Direction, choreography and scenography by Wim Vandekeybus
Wim Vandekeybus - Ultima Vez
Queen Elizabeth Hall, Southbank Centre
For a quarter of a century, Belgian choreographer Wim Vandekeybus has been making performances, he says, not dance pieces, performances that question what and why.
Coming, as he says he does, more from theatre and film, and, one might add, an abandoned psychology degree, his confrontational multimedia pieces push at the boundaries.
“For me it is important that we work with physical and mental aggression. To make the public question the authenticity of things.”
Questioning the authenticity of things is at the heart of booty Looting, not only in the Picasso sense of ‘good artists copy, great artists steal’, but also in the sense of false memory.
“Memories are often created or distorted on the basis of photographs. Proust once accused the visual memory of actually erasing memories… Which is why you can perfectly well remember things you have never experienced, simply because you have seen pictures of them.”
Thus speaks Vandekeybus. But I’ll remember booty Looting for its fabulous stream of images, anecdotes, moves, inventive interrogation, anarchic humour, its crazy energy, pinball machine zing, its Gordian knot of references, and dancers who look as if they’ve come in off the street.
Spinning a postmodern yarn two hours long with no interval, we may only understand some of the references, but that’s fine, we can believe as much or as little as we like.
The set is a working studio with its paraphernalia detritus, lights, screens, photocopier, felt blanket, broom. ‘Joseph Beuys’ are the first words in my notebook...
Belgian 'rock' photographer Danny Willems hovers silently over the action, his images projected on a screen hanging at the back. To one side sits music composer Elko Blijweert with his guitar and electronic equipment, who produces a crashing cinematic score seemingly on demand.
“Music, movement, spoken word and photography are on an equal footing with each other. Every medium adds something or erases something.”
Three young men, a young and older woman mill around, waiting to start. On comes Jerry Killick (a Forced Entertainment actor), who reminds me of a young Simon McBurney, even more so as the piece unfolds in early Complicite style.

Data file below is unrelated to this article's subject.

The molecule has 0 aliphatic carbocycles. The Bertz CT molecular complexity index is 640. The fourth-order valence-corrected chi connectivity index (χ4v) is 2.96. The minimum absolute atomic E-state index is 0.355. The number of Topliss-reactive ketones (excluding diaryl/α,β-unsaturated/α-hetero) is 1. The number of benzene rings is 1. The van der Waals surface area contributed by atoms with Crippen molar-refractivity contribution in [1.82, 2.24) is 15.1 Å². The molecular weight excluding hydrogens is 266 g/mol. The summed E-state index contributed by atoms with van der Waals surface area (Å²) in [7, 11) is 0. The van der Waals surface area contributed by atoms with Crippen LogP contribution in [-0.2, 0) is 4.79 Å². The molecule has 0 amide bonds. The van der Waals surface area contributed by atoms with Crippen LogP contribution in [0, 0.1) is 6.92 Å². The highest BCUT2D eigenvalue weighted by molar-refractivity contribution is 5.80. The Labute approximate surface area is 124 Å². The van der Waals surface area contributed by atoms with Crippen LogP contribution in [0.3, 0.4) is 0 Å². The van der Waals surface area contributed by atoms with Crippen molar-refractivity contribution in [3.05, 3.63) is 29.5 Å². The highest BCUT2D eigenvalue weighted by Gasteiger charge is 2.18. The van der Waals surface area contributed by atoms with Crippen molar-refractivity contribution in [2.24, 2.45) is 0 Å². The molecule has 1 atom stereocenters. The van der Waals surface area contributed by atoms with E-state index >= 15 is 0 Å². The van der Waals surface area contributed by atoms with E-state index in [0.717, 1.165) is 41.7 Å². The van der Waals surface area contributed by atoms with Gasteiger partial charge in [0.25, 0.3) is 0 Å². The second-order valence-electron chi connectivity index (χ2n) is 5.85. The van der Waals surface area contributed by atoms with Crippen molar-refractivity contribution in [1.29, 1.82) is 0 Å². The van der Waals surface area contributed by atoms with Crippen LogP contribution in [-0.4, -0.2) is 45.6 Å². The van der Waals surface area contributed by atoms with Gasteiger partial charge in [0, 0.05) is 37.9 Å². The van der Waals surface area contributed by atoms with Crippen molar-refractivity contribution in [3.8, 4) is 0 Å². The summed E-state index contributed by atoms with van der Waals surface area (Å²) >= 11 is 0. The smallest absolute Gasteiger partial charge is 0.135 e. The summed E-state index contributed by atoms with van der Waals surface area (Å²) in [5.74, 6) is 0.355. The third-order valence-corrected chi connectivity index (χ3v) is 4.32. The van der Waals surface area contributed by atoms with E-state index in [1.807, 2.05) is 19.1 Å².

This storyteller is going to recreate for us the myth of Joseph Beuys’s famous 1974 performance I like America and America likes me, and its origins.
Coyotes circle and attack Beuys in his wigwam made of felt and antennae broom. In free and easy comic lolloping gait. But then the tale gets taller with the introduction of anthropologist and artist Birgit Walter. Who is she?
An Aryan Leni Riefenstahl figure? Arrogant, demanding, she speaks of her studies of the Tartar people, who ‘saved’ Beuys. Birgit Walter is the actress (from the Schauspiel Köln theatre ensemble) in the role.
But why is this Birgit Walter masquerading as artist Lili Fischer? Reality and fantasy, do we know the difference? Does it matter?
Several scenarios seem to be taking place at once. Dancers speak and tumble in daredevil parkour combat rolls and twisting leaps, as the narrator eyes the audience.
Actors and artists appropriate, is homage stealing, too? A biography of this Birgit Walter is concocted—she’s a bad mother, she only likes alpha males, where is this leading? I write down ‘Medea’.
Faces are tied up, necks are slashed, a girl cries, photos accrue on a board, creating a Frankenstein monster. Fingers wriggle in cryptic animalistic signing—savage children in a Greek drama?
Les enfants terribles unleash their force: makeshift toys, madness, mayhem and acrobatics in a children’s playroom. Spin the bride. Why do the boys poke out their ‘mother’s’ eyes?
Where do Georges-Henri Clouzot and his unfinished 1964 film L’Enfer fit in this? Its lead characters’ names were taken from Proust’s À la recherche du temps perdu. Is that it?
The dancers dance up a storm, whilst Birgit Walter transforms herself into Medea in a fashion shoot at the back. Death by Xerox—she kills her sons, their smashed face copies projected for all to see. Eyes kohl-black, she speaks the part of Maria Callas in Pasolini’s Medea film.
Can we believe anything we see? Can we believe Joseph Beuys’s story? Some still persist in believing that myth even though it has been discredited, but is there an intrinsic truth in its shamanistic ideal?
Time to unmask the tricks of the trade, take off those kneepads, strip naked, stop misleading us. Switch off the music that swells the drama.
Only two shows in London, dance installation booty Looting deserves a look.
Reviewer: Vera Liber